I had no trouble finding a passage to quote in Disappearance. The hard part was choosing among the many that I post-it marked along the way as I was reading. David Dabydeen tells the tale of a Guyanese engineer of African descent visiting a rural coastal English town to work on a project to shore up collapsing cliffs against the forces of a powerful sea. He rooms at the home of an aging British woman whose husband is not around and whose whereabouts aren’t entirely clear. She has spent a portion of her married life in Africa, and the engineer is profoundly unsettled by the artifacts on prominent display in her home which call to mind his ethnic heritage and by her expectations about who he is, based on his nationality and ethnicity. The book is about identity, colonialism and its effects on colonized and colonizer, about rationality vs. superstition and belief, about the relationship of the personal and the political, and about the ability of humankind to triumph over the power of the natural world. The engineer comes to like his host very much, but struggles to make sense of her. He is also struggling to understand himself and the philosophies that guide him personally and professionally. The story weaves in and out of the present, with Mrs. Rutherford and others in the village telling him of her past, and with the engineer recalling his own childhood and early career in Guyana.
I liked this book, I really liked it, but wasn’t blown away or enchanted. I think I was in my head rather than my heart for the most part, and the things it did with my head were not interesting or experimental or revealing enough to make up for my not being more emotionally involved. I definitely recommend the book, but there are others I’d tell you to get to first if you had to choose. Still, I’m glad I had time for this one, and I’m particularly glad for a quick and interesting read from the 1001 list from a country as small and under-represented in world literature as Guyana. Because I hate to have to leave out some interesting quotes, I’ll close with another passage, this one from the narrator’s memories of Guyana.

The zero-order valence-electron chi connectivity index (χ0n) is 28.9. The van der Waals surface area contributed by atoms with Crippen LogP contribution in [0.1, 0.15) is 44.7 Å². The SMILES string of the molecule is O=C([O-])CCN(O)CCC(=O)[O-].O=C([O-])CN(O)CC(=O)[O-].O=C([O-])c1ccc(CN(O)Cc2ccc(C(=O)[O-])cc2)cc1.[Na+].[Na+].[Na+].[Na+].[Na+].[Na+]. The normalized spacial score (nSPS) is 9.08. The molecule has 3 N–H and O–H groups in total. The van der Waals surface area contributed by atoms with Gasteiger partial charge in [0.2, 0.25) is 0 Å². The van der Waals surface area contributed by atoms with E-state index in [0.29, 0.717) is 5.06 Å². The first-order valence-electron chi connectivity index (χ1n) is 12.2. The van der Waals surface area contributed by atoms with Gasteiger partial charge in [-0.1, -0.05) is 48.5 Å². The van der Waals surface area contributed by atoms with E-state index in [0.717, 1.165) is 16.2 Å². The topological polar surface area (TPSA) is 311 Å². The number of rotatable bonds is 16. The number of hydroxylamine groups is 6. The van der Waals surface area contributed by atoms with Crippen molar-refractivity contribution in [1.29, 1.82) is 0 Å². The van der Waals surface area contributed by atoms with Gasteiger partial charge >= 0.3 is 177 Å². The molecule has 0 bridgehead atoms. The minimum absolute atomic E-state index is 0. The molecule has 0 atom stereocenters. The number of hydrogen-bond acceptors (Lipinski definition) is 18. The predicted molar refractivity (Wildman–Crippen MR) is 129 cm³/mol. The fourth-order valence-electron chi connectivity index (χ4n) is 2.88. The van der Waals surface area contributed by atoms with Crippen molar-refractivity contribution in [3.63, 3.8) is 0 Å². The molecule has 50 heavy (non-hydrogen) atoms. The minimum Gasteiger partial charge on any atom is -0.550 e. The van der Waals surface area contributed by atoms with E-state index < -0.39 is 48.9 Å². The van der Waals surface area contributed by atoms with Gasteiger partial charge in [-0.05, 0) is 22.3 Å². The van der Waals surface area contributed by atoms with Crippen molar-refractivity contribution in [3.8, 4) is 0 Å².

“Repentance?” I asked, startled by her mention of the word which haunted my boyhood. “How do you mean?” But she said nothing else, retreating into herself, into a space as cramped and suffocating as the village she had come from, a handful of homes in the pocket of bush on the banks of a river too dangerous to cross except by boats with engines. Its strong hidden currents frequently capsized the small canoes they paddled, sucking in a body and feeding it downstream to piranha. There seemed to be no way into the village and no way out except by hazarding one’s life. Those born into the place were doomed to stay there, inheriting the wretched plots of clearing from their parents, existing on a diet of yams, plantains, wild fowl, and fish. She had managed to get out, only to be trapped in a canteen in the service of male students who wanted to force her into the tighter space of their lust. And yet the word “repentance” came from her mouth, so naturally, Alfred’s big word which had signified to me the whole broadness of the sky in which God lived. “So big,” he had said, pointing to the sky before returning to the patch of cloth on his machine.